• Development of common market architecture across regions, including data exchange standards, registries, and approaches to offsets (such as through mutual recognition or adoption of common standards).

• Establishing common thinking on issues such as the legal context of carbon markets and credits.

• Exploration of linking between markets as a longer-term goal, with the possibility of regional connections within the Global South.

By building on the lessons learned by countries in the Global North over the last two decades, and through mutual understanding of national circumstances, sharing experiences, and co-designing systems, South-South cooperation can unlock collaboration and joint efforts to address climate change.

As the world's largest economies, G20 members have influence over global carbon emissions and economic policies. Discussions on carbon pricing must gain greater prominence within the grouping as countries seek effective strategies to reduce greenhouse gas emissions while promoting sustainable economic growth. Moreover, the G20 recognises the importance of international cooperation in addressing climate change, and carbon pricing provides a platform for collaborative action. Coordinated approaches to carbon pricing can help prevent carbon leakage and ensure a level playing field for industries across different regions.

The Carbon Border Adjustment Mechanism (CBAM) introduced by the European Union (EU) is a case in point: It raises concerns for emerging economies and the broader landscape of international trade, and threatens to exacerbate existing inequalities in the global economy. Compliance with the CBAM requires accurate measurement and verification of carbon emissions throughout the production process, posing logistical and administrative burdens for countries, particularly in emerging markets that are already incapacitated. By promoting dialogue, cooperation and capacity building support on carbon pricing, the G20 can drive momentum towards a low-carbon transition while fostering sustainable and inclusive economic development. As such, discussions on carbon pricing within the G20 are crucial for advancing climate goals and shaping the future of global environmental governance.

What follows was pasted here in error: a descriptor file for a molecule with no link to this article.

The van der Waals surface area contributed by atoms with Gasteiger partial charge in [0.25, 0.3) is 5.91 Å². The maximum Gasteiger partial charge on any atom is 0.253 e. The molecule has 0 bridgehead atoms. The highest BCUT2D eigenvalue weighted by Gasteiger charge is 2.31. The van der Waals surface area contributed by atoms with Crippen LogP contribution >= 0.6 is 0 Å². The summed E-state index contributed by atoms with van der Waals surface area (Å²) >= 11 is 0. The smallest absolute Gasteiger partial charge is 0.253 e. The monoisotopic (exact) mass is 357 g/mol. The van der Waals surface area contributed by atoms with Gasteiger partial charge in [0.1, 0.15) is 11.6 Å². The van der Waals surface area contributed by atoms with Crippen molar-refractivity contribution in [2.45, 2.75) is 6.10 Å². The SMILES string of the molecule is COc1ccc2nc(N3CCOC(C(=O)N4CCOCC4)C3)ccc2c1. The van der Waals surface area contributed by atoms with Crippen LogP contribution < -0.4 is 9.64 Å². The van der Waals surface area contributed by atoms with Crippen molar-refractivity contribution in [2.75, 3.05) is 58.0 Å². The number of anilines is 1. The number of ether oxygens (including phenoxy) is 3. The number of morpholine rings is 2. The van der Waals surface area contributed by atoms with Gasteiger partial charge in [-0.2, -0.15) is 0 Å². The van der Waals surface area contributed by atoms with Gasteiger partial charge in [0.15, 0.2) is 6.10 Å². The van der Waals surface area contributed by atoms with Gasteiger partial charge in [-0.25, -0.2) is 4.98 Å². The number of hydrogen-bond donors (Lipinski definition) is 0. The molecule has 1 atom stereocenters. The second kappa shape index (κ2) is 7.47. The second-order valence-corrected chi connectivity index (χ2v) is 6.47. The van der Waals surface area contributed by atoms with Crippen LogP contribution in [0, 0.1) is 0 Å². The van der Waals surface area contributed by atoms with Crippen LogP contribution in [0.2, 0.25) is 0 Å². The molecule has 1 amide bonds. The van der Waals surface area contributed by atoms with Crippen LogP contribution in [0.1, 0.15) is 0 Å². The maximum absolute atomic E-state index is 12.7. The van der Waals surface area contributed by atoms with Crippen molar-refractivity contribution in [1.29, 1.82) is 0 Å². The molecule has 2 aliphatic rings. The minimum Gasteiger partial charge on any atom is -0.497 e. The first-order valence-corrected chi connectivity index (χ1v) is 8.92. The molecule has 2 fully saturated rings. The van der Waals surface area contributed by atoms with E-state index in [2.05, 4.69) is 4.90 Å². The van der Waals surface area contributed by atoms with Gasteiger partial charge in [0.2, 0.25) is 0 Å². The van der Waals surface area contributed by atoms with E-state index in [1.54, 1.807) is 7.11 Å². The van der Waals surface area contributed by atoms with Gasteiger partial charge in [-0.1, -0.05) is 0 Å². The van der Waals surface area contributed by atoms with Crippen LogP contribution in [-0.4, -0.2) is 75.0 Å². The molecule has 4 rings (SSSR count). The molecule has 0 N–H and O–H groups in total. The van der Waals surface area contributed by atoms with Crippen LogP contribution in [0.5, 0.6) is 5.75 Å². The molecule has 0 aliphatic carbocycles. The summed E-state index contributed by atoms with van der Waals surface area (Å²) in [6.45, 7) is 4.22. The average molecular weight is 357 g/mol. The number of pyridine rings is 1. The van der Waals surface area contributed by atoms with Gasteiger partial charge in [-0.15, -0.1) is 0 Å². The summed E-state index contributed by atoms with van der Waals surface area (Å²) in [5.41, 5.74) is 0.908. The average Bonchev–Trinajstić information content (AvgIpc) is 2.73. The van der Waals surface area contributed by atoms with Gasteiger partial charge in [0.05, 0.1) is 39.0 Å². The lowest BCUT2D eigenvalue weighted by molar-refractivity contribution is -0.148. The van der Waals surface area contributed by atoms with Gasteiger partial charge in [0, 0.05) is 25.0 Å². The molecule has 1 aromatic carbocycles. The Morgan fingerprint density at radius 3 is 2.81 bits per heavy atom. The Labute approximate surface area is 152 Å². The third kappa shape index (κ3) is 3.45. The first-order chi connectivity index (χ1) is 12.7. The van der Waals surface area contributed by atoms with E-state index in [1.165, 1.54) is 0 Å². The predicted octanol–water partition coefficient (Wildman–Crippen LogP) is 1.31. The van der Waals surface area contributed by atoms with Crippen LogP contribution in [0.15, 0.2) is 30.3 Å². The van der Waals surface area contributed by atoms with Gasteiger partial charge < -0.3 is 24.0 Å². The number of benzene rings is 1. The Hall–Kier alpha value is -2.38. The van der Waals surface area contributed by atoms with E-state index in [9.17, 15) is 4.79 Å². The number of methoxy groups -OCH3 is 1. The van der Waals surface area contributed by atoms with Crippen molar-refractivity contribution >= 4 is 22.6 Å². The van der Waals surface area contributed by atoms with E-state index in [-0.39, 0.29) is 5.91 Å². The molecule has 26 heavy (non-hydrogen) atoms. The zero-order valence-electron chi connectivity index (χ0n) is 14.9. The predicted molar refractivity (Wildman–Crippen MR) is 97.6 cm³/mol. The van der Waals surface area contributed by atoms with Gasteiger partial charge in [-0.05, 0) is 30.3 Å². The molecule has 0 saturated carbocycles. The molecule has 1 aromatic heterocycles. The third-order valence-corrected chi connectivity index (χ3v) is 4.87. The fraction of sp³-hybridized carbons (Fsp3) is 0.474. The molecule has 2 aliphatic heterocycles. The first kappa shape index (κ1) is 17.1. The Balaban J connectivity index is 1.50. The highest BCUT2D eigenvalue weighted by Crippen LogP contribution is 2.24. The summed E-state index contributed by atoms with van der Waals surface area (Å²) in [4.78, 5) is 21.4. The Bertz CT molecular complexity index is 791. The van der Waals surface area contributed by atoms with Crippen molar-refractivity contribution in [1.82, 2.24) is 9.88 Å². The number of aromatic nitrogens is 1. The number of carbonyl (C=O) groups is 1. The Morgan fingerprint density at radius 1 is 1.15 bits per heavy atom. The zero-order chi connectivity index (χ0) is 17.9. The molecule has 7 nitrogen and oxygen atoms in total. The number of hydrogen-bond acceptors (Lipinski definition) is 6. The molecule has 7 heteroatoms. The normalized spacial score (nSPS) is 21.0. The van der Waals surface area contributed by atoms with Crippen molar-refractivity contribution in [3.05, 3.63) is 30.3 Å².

[1] Climate Watch, “Explore Nationally Determined Contributions (NDCs),” 

[2] “About Carbon Pricing,” United Nations Framework Convention on Climate Change

[3] “G20 Economies are Pricing More Carbon Emissions but Stronger Globally More Coherent Policy Action is Needed to Meet Climate Goals, Says OECD,” Organisation for Economic Co-operation and Development, October 27, 2021

[4] “What is Carbon Pricing?” Carbon Pricing Dashboard, World Bank; Ian W.H. Parry, Simon Black, and Karlygash Zhunussova, “Carbon Taxes or Emissions Trading Systems?: Instrument Choice and Design,” International Monetary Fund, 2022

[5] “What is Carbon Pricing?”

[6] Constanze Haug, Alexander Eden, and Mariza Montes de Oca, Addressing the Distributional Impacts of Carbon Pricing Policies, Berlin, Adelphi, 2018

[7] Johanna Arlinghaus, “Impacts of Carbon Prices on Indicators of Competitiveness: A Review of Empirical Findings,” OECD, 2015

[8] Dabla-Norris et al., “Public Perceptions of Climate Mitigation Policies: Evidence from Cross-Country Surveys,” Staff Discussion Note SDN2023/002, International Monetary Fund, 2023.

[9] Haug, Eden, and Montes de Oca, “Addressing the Distributional Impacts of Carbon Pricing Policies”

[10] Haug, Eden, and Montes de Oca, “Addressing the Distributional Impacts of Carbon Pricing Policies”

[11] Haug, Eden, and Montes de Oca, “Addressing the Distributional Impacts of Carbon Pricing Policies”; M. Li et al., “Co-Benefits of China’s Climate Policy for Air Quality and Human Health in China and Transboundary Regions in 2030,” Environmental Research Letters 14, no. 8 (2019), doi:10.1088/1748-9326/ab26ca; Carbon Pricing Leadership Coalition, “Carbon Pricing, Climate Change, and Air Quality,” 2019, wp-content/uploads/2020/05/Carbon-Pricing-Climate-Change-and-Air-Quality.pdf; Alex Bowen, “Carbon Pricing: How Best to Use the Revenue?” Grantham Research Institute on Climate Change and the Environment & Global Green Growth Institute, 2015, https://www.; International Monetary Fund, “How Much Carbon Pricing is in Countries’ Own Interests? The Critical Role of Co-Benefits,” 2014, wp14174.pdf.

[12] Bowen, “Carbon Pricing: How Best to Use the Revenue?”

[13] Danuse Nerudova and Marian Dobranschi, “Double Dividend Hypothesis: Can it Occur when Tackling Carbon Emissions?” Procedia Economics and Finance (2014): 472–79, DOI: 10.1016/S2212-5671(14)00369-4

[14] Jan C. Steckel et al., “Distributional Impacts of Carbon Pricing in Developing Asia,” Nature Sustainability (2021): 1005–14

[15] Virender Kumar Duggal, “Carbon Pricing Development and Dynamics: Implications for Developing Asia,” Asian Development Bank, 2023

[16] Nils Ohlendorf et al., “Distributional Impacts of Carbon Pricing: A Meta-Analysis,” Environmental and Resource Economics 78 (2020): 1–42

[17] Tax Policy and Climate Change, Italy, IMF and OECD, September 2021

[18] “Tax Policy and Climate Change

[19] “Tax Policy and Climate Change

[20] Hanna-Mari Ahonen et al., “Capacity Building for Article 6 Cooperation: The Way Forward,” April 2022